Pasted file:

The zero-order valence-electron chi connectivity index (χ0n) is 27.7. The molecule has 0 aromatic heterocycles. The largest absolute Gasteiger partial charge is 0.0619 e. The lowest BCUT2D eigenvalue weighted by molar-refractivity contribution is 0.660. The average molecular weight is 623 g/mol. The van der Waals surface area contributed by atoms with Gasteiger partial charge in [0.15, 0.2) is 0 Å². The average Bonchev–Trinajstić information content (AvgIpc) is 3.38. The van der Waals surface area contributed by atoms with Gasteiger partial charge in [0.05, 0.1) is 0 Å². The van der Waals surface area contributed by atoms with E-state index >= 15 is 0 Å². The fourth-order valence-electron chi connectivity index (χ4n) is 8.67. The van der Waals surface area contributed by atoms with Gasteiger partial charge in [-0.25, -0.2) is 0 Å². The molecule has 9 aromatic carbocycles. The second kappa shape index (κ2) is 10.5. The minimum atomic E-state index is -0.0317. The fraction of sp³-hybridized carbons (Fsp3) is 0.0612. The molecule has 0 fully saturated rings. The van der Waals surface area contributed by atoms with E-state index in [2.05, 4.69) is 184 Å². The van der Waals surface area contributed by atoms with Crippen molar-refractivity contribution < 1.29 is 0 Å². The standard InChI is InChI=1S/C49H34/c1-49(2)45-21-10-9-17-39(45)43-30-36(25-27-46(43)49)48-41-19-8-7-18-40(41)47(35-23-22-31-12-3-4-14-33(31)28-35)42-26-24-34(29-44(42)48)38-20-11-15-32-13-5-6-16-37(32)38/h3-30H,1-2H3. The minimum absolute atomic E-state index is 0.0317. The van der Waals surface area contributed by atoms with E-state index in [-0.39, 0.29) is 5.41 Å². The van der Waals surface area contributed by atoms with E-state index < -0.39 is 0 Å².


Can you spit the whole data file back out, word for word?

The zero-order valence-electron chi connectivity index (χ0n) is 27.7. The molecule has 0 aromatic heterocycles. The largest absolute Gasteiger partial charge is 0.0619 e. The lowest BCUT2D eigenvalue weighted by molar-refractivity contribution is 0.660. The average molecular weight is 623 g/mol. The van der Waals surface area contributed by atoms with Gasteiger partial charge in [0.15, 0.2) is 0 Å². The average Bonchev–Trinajstić information content (AvgIpc) is 3.38. The van der Waals surface area contributed by atoms with Gasteiger partial charge in [0.05, 0.1) is 0 Å². The van der Waals surface area contributed by atoms with E-state index >= 15 is 0 Å². The fourth-order valence-electron chi connectivity index (χ4n) is 8.67. The van der Waals surface area contributed by atoms with Gasteiger partial charge in [-0.25, -0.2) is 0 Å². The molecule has 9 aromatic carbocycles. The second kappa shape index (κ2) is 10.5. The minimum atomic E-state index is -0.0317. The fraction of sp³-hybridized carbons (Fsp3) is 0.0612. The molecule has 0 fully saturated rings. The van der Waals surface area contributed by atoms with E-state index in [2.05, 4.69) is 184 Å². The van der Waals surface area contributed by atoms with Crippen molar-refractivity contribution < 1.29 is 0 Å². The standard InChI is InChI=1S/C49H34/c1-49(2)45-21-10-9-17-39(45)43-30-36(25-27-46(43)49)48-41-19-8-7-18-40(41)47(35-23-22-31-12-3-4-14-33(31)28-35)42-26-24-34(29-44(42)48)38-20-11-15-32-13-5-6-16-37(32)38/h3-30H,1-2H3. The minimum absolute atomic E-state index is 0.0317. The van der Waals surface area contributed by atoms with E-state index in [-0.39, 0.29) is 5.41 Å². The van der Waals surface area contributed by atoms with E-state index < -0.39 is 0 Å².